Still Life with Woodpecker by Tom Robbins gave me both incredible happiness and intense confusion simultaneously. Needless to say, I liked it a lot.
I love love LOVE Robbins’ use of poetic, beautiful language and images. He describes the most simple picture in such a unique way that makes perfect sense. I’ve also noticed quite a lot of beautiful, heartwarming alliterations.
“It was autumn, the springtime of death. Rain spattered the rotting leaves, and a wild wind wailed. Death was singing in the shower. Death was happy to be alive. The fetus bailed out without a parachute. It landed in the sideline Astroturf, so upsetting the cheerleaders that for the remained of the afternoon their rahs were more like squeaks.”
What an INTERESTING way to describe a miscarriage! Death was happy to be… alive. So many moments like this that made me stop reading and literally smile. He also has a great way of being witty and, for lack of a better word, deep.
“I’ll follow him to the ends of the earth,’ she sobbed. Yes, darling. But the earth doesn’t have any ends. Columbus fixed that.”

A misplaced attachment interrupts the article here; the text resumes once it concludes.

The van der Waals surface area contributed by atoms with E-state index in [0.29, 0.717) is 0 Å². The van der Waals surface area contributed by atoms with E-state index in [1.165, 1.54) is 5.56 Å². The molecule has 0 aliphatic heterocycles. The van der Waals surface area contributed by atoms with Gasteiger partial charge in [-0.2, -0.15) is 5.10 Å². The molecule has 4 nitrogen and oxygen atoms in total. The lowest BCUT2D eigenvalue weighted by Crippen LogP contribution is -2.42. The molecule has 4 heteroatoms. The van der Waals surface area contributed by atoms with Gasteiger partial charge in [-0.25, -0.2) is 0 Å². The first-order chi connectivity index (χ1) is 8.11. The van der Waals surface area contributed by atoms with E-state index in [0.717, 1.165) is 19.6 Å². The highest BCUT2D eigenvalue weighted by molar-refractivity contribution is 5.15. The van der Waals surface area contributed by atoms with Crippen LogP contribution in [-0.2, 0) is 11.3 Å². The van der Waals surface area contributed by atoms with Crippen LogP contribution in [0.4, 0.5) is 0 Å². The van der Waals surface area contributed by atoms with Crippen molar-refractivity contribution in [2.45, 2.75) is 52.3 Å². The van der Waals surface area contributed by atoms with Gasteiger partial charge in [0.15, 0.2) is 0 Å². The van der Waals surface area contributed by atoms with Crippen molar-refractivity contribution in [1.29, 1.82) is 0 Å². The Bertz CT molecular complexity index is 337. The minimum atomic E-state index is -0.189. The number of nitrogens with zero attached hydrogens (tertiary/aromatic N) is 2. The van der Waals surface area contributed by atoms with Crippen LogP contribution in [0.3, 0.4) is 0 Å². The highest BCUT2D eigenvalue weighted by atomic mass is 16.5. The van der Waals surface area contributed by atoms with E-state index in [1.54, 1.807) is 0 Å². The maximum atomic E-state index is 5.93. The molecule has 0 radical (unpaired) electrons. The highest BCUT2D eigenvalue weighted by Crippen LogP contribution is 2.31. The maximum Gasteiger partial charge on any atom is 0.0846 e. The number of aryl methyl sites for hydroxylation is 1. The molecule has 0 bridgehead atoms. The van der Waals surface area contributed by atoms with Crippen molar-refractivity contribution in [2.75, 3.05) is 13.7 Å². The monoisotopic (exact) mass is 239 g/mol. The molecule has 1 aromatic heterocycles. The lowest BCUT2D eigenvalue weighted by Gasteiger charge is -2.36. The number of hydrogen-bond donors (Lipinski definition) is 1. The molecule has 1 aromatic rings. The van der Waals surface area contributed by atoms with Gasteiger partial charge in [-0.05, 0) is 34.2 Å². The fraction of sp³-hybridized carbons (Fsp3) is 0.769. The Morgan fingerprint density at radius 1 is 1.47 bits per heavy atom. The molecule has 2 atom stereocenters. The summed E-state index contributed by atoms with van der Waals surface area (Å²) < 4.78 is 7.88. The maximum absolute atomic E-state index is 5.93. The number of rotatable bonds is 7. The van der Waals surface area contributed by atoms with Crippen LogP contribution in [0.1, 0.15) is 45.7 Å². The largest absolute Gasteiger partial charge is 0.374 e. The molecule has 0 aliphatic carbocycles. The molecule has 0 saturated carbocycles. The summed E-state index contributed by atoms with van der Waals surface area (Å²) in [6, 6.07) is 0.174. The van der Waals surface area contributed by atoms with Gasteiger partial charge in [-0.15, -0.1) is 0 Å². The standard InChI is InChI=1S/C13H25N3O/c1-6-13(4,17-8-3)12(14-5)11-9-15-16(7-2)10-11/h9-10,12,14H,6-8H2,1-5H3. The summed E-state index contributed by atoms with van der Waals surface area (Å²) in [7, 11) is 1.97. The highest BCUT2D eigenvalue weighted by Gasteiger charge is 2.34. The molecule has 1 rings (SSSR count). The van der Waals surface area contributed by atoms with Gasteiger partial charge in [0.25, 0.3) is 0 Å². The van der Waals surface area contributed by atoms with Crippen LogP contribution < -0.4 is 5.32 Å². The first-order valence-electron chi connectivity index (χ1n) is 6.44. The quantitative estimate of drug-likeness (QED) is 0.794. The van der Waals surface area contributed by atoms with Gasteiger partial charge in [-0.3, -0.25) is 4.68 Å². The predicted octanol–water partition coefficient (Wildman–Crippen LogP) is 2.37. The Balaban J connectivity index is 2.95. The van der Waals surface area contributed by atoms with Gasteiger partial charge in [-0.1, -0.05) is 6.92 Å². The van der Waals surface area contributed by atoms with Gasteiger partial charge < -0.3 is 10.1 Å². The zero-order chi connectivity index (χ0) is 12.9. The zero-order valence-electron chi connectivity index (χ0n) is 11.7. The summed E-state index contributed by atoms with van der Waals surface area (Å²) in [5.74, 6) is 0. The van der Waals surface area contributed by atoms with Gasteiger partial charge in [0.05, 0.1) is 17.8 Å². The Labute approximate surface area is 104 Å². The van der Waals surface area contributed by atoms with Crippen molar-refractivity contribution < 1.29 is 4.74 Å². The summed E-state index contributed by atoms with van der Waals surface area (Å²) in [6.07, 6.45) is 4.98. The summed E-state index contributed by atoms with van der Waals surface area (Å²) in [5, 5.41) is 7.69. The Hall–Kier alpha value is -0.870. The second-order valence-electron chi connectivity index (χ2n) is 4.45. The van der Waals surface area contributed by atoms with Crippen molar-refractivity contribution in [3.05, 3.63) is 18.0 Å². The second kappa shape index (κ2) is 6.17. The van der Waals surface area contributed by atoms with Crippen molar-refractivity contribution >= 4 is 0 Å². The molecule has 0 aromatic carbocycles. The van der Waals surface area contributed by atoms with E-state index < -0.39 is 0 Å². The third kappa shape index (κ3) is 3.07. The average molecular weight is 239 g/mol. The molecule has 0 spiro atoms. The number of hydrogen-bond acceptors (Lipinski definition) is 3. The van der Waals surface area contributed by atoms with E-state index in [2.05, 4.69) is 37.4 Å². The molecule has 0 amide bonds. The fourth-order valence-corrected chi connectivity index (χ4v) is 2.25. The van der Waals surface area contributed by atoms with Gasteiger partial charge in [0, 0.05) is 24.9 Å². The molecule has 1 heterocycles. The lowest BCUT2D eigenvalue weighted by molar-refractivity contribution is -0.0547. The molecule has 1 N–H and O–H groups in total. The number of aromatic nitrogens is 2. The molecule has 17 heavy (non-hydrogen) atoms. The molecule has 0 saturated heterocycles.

Sorry for the overabundance of quotes, but there’s no better way for me to think of summing of this book aside from showing it off!
There are of course things I wish he cleared up or tied together for me. Like the golden ball and the constant mention of frogs. I’m sure there are underlying purposes of these symbols, and I need to talk to my friend who recommended this book so I can exercise my brain and clear up some of the confusion.
I’ll leave off with one last quote.
“Political activism is seductive because it seems to offer the possibility that one can improve society, make things better, without going through the personal ordeal of rearranging one’s perceptions and transforming one’s self.”